Business recovery centres essentially fall into three categories - hot, warm and cold. "Hot" services provide a live, parallel running capability - a solution which immediately came into its own for one major bank when its share dealing floor was unexpectedly plagued with intermittent power failures. Its dealers decamped to SG-RS' Docklands facility for the day while the problem was rectified. The traders resumed business immediately once they had made the short journey across London, without needing to make their customers aware that there has been a problem. "Warm" services provide a regularly backed-up, ready-to-run capability whilst "cold" services provide long-term support based on the off-line availability of backed up data.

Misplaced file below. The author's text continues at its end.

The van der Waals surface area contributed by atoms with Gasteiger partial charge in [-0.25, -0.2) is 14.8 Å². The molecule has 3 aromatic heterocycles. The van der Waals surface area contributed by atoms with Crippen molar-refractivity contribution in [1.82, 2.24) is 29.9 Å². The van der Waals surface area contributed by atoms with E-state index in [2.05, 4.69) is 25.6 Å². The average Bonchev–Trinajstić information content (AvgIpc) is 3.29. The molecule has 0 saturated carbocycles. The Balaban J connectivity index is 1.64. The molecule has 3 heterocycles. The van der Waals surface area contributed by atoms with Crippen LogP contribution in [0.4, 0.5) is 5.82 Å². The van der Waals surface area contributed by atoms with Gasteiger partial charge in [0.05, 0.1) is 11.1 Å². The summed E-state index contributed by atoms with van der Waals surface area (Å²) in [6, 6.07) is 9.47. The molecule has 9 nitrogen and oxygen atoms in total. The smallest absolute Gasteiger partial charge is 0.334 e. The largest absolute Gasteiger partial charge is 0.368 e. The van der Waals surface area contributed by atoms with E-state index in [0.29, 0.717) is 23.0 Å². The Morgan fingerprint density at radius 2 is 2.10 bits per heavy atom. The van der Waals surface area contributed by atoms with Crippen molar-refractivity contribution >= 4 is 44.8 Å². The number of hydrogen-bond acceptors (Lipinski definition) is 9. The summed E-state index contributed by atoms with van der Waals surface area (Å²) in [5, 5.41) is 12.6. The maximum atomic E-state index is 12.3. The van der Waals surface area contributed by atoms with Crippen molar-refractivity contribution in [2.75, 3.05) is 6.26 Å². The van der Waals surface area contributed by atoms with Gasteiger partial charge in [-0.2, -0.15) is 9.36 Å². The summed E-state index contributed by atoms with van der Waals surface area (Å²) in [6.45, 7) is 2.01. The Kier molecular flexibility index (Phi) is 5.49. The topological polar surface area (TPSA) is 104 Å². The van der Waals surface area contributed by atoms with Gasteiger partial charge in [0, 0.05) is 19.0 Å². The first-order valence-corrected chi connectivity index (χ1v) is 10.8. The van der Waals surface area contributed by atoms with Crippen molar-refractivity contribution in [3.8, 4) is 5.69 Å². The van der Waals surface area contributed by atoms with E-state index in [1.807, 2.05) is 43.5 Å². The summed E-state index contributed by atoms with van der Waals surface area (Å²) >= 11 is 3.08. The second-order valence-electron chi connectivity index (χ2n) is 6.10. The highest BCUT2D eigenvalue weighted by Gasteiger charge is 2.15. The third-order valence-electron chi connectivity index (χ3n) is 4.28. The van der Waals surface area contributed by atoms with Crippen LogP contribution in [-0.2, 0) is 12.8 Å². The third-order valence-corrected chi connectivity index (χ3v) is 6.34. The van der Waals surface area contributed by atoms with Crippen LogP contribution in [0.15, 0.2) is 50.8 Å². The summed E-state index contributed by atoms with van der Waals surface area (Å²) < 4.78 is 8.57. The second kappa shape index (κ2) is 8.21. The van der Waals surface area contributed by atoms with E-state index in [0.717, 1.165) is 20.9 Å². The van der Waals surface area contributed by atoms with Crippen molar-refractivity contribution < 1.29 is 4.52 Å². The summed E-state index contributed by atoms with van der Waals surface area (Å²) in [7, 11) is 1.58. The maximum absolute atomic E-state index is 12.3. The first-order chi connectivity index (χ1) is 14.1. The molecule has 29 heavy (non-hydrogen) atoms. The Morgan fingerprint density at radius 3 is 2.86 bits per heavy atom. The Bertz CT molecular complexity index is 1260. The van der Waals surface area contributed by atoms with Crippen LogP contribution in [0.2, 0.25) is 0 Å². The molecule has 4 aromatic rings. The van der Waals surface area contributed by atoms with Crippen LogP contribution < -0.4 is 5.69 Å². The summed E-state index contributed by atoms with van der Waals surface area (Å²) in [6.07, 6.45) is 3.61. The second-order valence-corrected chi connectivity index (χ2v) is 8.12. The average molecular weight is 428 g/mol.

Closely linked to business recovery planning is information security management. Total information security requires both integrity and confidentiality matters to be considered, as well as availability. Key features of information security management are risk analysis, policy definition, reviews and counter-measures, which may include enhancements in an organisation's security architecture and implementation of business continuity plans.